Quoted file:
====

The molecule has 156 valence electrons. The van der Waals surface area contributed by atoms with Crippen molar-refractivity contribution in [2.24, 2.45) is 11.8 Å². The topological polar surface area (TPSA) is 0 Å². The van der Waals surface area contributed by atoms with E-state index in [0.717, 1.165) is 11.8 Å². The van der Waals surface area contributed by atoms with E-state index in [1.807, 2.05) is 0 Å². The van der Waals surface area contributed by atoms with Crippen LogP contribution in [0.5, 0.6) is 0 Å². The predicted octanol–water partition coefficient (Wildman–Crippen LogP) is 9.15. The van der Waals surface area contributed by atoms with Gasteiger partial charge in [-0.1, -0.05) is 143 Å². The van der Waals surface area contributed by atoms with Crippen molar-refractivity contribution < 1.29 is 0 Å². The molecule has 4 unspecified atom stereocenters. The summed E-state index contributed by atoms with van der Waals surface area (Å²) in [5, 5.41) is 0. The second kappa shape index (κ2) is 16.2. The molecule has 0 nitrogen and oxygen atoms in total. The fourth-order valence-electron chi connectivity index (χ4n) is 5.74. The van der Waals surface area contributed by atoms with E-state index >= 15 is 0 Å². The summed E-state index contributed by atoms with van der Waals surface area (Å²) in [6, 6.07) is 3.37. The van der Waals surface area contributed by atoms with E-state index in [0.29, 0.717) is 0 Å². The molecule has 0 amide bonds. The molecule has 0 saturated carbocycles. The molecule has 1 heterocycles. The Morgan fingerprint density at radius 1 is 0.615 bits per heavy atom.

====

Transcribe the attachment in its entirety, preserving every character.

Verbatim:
The molecule has 156 valence electrons. The van der Waals surface area contributed by atoms with Crippen molar-refractivity contribution in [2.24, 2.45) is 11.8 Å². The topological polar surface area (TPSA) is 0 Å². The van der Waals surface area contributed by atoms with E-state index in [0.717, 1.165) is 11.8 Å². The van der Waals surface area contributed by atoms with E-state index in [1.807, 2.05) is 0 Å². The van der Waals surface area contributed by atoms with Crippen LogP contribution in [0.5, 0.6) is 0 Å². The predicted octanol–water partition coefficient (Wildman–Crippen LogP) is 9.15. The van der Waals surface area contributed by atoms with Gasteiger partial charge in [-0.1, -0.05) is 143 Å². The van der Waals surface area contributed by atoms with Crippen molar-refractivity contribution < 1.29 is 0 Å². The molecule has 4 unspecified atom stereocenters. The summed E-state index contributed by atoms with van der Waals surface area (Å²) in [5, 5.41) is 0. The second kappa shape index (κ2) is 16.2. The molecule has 0 nitrogen and oxygen atoms in total. The fourth-order valence-electron chi connectivity index (χ4n) is 5.74. The van der Waals surface area contributed by atoms with E-state index >= 15 is 0 Å². The summed E-state index contributed by atoms with van der Waals surface area (Å²) in [6, 6.07) is 3.37. The van der Waals surface area contributed by atoms with E-state index in [0.29, 0.717) is 0 Å². The molecule has 0 amide bonds. The molecule has 0 saturated carbocycles. The molecule has 1 heterocycles. The Morgan fingerprint density at radius 1 is 0.615 bits per heavy atom.